Why I blog about diabetes. This posts explains at least a little about why I put a very personal health issue out on the internet for others.
Just wear the dress. Posts like this, are my way of trying to help others with diabetes feel more comfortable in their own skin, even if that skin has sensors and sites stuck in it. I tweeted about an awkward question from a child over the weekend about my pod (she thought it was a form of birth control!) and a company that makes wraps, sleeves and other covers replied to it telling me to check them out. I’d rather answer awkward questions and help that kid grow up with a better understanding of diabetes than try to cover up my robot parts any day. Sometimes people stare, sometimes people ask questions, those are opportunities to help that one person understand diabetes a little bit better.
My Plus One is a story of Diabetes In the Wild and meeting another PWD at an event that wasn’t particularly friendly to people with nonfunctional pancreases. He helped me feel less alone and I think I helped him feel less alone too.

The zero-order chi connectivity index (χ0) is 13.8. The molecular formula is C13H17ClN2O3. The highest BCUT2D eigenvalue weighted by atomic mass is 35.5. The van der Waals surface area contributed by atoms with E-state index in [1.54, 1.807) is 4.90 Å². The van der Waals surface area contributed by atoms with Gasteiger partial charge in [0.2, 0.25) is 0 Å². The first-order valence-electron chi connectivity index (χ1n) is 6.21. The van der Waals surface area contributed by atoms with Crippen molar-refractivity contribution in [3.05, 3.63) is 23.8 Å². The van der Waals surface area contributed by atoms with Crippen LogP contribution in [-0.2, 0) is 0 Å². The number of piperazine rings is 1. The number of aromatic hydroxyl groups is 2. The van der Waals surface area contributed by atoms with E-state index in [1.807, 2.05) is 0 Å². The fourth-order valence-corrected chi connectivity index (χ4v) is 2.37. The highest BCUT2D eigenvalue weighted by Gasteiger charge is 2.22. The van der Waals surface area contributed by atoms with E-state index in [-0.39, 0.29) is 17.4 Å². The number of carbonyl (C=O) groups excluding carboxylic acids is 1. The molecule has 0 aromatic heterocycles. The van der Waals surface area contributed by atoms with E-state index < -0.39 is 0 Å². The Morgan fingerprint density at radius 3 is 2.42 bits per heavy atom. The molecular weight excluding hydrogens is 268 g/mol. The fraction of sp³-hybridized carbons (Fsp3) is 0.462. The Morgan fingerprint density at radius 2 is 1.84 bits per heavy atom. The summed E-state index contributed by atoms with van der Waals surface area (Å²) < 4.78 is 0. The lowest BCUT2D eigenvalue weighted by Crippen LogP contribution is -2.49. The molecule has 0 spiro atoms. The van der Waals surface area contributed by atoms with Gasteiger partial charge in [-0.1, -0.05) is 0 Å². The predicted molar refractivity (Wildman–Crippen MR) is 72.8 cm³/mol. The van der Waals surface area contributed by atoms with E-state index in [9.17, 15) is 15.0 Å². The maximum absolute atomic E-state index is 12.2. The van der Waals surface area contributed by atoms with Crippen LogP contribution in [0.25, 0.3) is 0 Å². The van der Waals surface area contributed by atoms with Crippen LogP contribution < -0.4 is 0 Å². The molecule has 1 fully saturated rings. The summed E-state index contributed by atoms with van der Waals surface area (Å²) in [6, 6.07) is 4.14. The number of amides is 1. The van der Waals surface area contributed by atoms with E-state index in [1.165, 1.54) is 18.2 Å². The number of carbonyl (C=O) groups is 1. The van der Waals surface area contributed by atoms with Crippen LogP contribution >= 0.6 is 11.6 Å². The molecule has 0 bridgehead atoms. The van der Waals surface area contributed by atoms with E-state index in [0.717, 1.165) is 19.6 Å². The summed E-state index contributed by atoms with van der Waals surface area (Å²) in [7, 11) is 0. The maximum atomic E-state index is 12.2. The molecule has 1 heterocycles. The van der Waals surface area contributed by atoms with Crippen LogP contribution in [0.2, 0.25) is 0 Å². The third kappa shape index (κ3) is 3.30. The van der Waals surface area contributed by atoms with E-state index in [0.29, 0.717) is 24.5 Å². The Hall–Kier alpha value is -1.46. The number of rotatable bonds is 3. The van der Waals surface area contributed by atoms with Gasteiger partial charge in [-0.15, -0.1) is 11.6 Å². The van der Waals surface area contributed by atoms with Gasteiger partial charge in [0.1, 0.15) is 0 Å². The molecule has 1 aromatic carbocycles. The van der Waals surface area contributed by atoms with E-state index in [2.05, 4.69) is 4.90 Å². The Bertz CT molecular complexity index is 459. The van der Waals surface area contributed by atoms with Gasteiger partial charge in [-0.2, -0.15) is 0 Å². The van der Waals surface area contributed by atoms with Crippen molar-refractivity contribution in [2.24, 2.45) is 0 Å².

Why I Participate In Research sheds some light on the reasons I let scientists study my blood and read my medical records and why I answer survey after survey. I’m not able to fund a cure and I certainly don’t have the skills to identify or create one… but I do have the screwed up immune system that those people need access to in order to unlock the mysteries of Type 1 and hopefully cure it, even if it isn’t in my life time.
I don’t want to change the world. I want to help people.
If you want to make a difference in the world, start with the people around you. Some of the advocacy efforts I’m most proud of took place in one-on-one interactions with people.
If you’ve read my About page, you know that ProbablyRachel was started when I received the advice in college: Write every day.